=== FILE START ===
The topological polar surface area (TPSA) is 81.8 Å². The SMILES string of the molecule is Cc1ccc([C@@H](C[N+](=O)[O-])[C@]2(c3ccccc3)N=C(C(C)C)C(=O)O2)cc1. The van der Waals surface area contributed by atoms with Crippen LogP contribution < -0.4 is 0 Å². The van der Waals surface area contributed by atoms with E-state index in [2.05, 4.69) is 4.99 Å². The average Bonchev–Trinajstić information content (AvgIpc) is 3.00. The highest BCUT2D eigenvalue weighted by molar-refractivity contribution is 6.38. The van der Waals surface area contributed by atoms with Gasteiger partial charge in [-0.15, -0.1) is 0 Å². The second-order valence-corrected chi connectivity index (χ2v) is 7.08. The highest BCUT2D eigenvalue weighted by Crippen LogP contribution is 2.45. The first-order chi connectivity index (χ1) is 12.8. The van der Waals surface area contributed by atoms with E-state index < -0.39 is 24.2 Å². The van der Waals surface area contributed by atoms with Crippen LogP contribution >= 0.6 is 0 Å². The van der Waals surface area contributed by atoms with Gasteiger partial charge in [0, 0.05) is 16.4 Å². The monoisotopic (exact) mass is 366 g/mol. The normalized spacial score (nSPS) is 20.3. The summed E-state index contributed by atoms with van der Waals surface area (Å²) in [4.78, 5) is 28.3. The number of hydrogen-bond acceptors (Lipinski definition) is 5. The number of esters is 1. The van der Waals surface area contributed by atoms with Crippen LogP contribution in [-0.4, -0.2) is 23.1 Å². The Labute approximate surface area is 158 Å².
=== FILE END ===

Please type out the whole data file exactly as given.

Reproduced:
The topological polar surface area (TPSA) is 81.8 Å². The SMILES string of the molecule is Cc1ccc([C@@H](C[N+](=O)[O-])[C@]2(c3ccccc3)N=C(C(C)C)C(=O)O2)cc1. The van der Waals surface area contributed by atoms with Crippen LogP contribution < -0.4 is 0 Å². The van der Waals surface area contributed by atoms with E-state index in [2.05, 4.69) is 4.99 Å². The average Bonchev–Trinajstić information content (AvgIpc) is 3.00. The highest BCUT2D eigenvalue weighted by molar-refractivity contribution is 6.38. The van der Waals surface area contributed by atoms with Gasteiger partial charge in [-0.15, -0.1) is 0 Å². The second-order valence-corrected chi connectivity index (χ2v) is 7.08. The highest BCUT2D eigenvalue weighted by Crippen LogP contribution is 2.45. The first-order chi connectivity index (χ1) is 12.8. The van der Waals surface area contributed by atoms with E-state index < -0.39 is 24.2 Å². The van der Waals surface area contributed by atoms with Crippen LogP contribution >= 0.6 is 0 Å². The van der Waals surface area contributed by atoms with Gasteiger partial charge in [0, 0.05) is 16.4 Å². The monoisotopic (exact) mass is 366 g/mol. The normalized spacial score (nSPS) is 20.3. The summed E-state index contributed by atoms with van der Waals surface area (Å²) in [4.78, 5) is 28.3. The number of hydrogen-bond acceptors (Lipinski definition) is 5. The number of esters is 1. The van der Waals surface area contributed by atoms with Crippen LogP contribution in [-0.4, -0.2) is 23.1 Å². The Labute approximate surface area is 158 Å².